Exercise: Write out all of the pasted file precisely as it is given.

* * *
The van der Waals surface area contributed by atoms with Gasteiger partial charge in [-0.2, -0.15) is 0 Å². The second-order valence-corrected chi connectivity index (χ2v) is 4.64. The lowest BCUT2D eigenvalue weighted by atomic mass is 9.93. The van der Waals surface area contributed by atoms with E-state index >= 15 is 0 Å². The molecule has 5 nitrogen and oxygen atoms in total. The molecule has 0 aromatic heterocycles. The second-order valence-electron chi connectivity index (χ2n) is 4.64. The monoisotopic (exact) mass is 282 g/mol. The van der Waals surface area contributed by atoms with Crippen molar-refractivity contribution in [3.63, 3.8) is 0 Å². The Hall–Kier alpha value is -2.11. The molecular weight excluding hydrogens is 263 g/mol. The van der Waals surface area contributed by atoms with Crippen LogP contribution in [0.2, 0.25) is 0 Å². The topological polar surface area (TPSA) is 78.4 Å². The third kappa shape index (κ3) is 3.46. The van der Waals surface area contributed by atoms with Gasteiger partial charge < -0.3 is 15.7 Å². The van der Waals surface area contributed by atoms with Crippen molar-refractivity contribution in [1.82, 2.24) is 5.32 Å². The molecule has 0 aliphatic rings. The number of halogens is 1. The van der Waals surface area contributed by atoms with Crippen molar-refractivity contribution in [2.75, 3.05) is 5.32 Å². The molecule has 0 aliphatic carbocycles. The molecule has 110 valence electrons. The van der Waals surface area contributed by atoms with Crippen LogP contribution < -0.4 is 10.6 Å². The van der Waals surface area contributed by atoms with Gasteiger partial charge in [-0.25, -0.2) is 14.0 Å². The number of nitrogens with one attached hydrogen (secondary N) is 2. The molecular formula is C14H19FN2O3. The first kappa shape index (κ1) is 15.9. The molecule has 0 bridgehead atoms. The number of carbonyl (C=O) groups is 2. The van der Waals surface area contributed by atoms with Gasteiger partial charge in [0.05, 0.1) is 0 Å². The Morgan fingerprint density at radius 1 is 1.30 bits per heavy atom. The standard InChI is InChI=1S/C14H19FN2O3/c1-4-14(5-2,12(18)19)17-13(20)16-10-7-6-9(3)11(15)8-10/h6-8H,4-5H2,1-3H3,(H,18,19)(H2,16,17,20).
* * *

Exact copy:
The van der Waals surface area contributed by atoms with Gasteiger partial charge in [-0.2, -0.15) is 0 Å². The second-order valence-corrected chi connectivity index (χ2v) is 4.64. The lowest BCUT2D eigenvalue weighted by atomic mass is 9.93. The van der Waals surface area contributed by atoms with E-state index >= 15 is 0 Å². The molecule has 5 nitrogen and oxygen atoms in total. The molecule has 0 aromatic heterocycles. The second-order valence-electron chi connectivity index (χ2n) is 4.64. The monoisotopic (exact) mass is 282 g/mol. The van der Waals surface area contributed by atoms with Crippen molar-refractivity contribution in [3.63, 3.8) is 0 Å². The Hall–Kier alpha value is -2.11. The molecular weight excluding hydrogens is 263 g/mol. The van der Waals surface area contributed by atoms with Crippen LogP contribution in [0.2, 0.25) is 0 Å². The topological polar surface area (TPSA) is 78.4 Å². The third kappa shape index (κ3) is 3.46. The van der Waals surface area contributed by atoms with Gasteiger partial charge < -0.3 is 15.7 Å². The van der Waals surface area contributed by atoms with Crippen molar-refractivity contribution in [1.82, 2.24) is 5.32 Å². The molecule has 0 aliphatic rings. The number of halogens is 1. The van der Waals surface area contributed by atoms with Crippen molar-refractivity contribution in [2.75, 3.05) is 5.32 Å². The molecule has 0 aliphatic carbocycles. The molecule has 110 valence electrons. The van der Waals surface area contributed by atoms with Crippen LogP contribution < -0.4 is 10.6 Å². The van der Waals surface area contributed by atoms with Gasteiger partial charge in [-0.25, -0.2) is 14.0 Å². The number of nitrogens with one attached hydrogen (secondary N) is 2. The molecular formula is C14H19FN2O3. The first kappa shape index (κ1) is 15.9. The molecule has 0 bridgehead atoms. The number of carbonyl (C=O) groups is 2. The van der Waals surface area contributed by atoms with Gasteiger partial charge in [0.05, 0.1) is 0 Å². The Morgan fingerprint density at radius 1 is 1.30 bits per heavy atom. The standard InChI is InChI=1S/C14H19FN2O3/c1-4-14(5-2,12(18)19)17-13(20)16-10-7-6-9(3)11(15)8-10/h6-8H,4-5H2,1-3H3,(H,18,19)(H2,16,17,20).